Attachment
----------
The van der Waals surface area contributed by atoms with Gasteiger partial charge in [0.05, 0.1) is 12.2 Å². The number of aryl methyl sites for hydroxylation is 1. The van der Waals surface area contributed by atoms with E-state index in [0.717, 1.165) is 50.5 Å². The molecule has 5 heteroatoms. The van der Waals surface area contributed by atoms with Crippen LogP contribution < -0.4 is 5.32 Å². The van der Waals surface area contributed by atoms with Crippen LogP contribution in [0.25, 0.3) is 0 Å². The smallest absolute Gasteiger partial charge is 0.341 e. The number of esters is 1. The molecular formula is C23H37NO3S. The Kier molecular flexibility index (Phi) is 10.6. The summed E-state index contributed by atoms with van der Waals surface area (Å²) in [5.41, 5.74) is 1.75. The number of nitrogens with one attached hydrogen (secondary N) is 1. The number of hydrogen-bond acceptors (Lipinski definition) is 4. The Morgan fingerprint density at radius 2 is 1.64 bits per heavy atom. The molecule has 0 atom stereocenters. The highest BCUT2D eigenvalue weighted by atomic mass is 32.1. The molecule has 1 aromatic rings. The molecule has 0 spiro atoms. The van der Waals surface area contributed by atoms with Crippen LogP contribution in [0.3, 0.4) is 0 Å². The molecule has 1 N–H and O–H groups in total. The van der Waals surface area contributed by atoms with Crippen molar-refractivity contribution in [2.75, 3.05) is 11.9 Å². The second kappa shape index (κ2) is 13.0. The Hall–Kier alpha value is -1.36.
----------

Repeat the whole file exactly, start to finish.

The van der Waals surface area contributed by atoms with Gasteiger partial charge in [0.05, 0.1) is 12.2 Å². The number of aryl methyl sites for hydroxylation is 1. The van der Waals surface area contributed by atoms with E-state index in [0.717, 1.165) is 50.5 Å². The molecule has 5 heteroatoms. The van der Waals surface area contributed by atoms with Crippen LogP contribution < -0.4 is 5.32 Å². The van der Waals surface area contributed by atoms with Crippen LogP contribution in [0.25, 0.3) is 0 Å². The smallest absolute Gasteiger partial charge is 0.341 e. The number of esters is 1. The molecular formula is C23H37NO3S. The Kier molecular flexibility index (Phi) is 10.6. The summed E-state index contributed by atoms with van der Waals surface area (Å²) in [5.41, 5.74) is 1.75. The number of nitrogens with one attached hydrogen (secondary N) is 1. The number of hydrogen-bond acceptors (Lipinski definition) is 4. The Morgan fingerprint density at radius 2 is 1.64 bits per heavy atom. The molecule has 0 atom stereocenters. The highest BCUT2D eigenvalue weighted by atomic mass is 32.1. The molecule has 1 aromatic rings. The molecule has 0 spiro atoms. The van der Waals surface area contributed by atoms with Crippen LogP contribution in [0.3, 0.4) is 0 Å². The molecule has 1 N–H and O–H groups in total. The van der Waals surface area contributed by atoms with Crippen molar-refractivity contribution in [2.75, 3.05) is 11.9 Å². The second kappa shape index (κ2) is 13.0. The Hall–Kier alpha value is -1.36.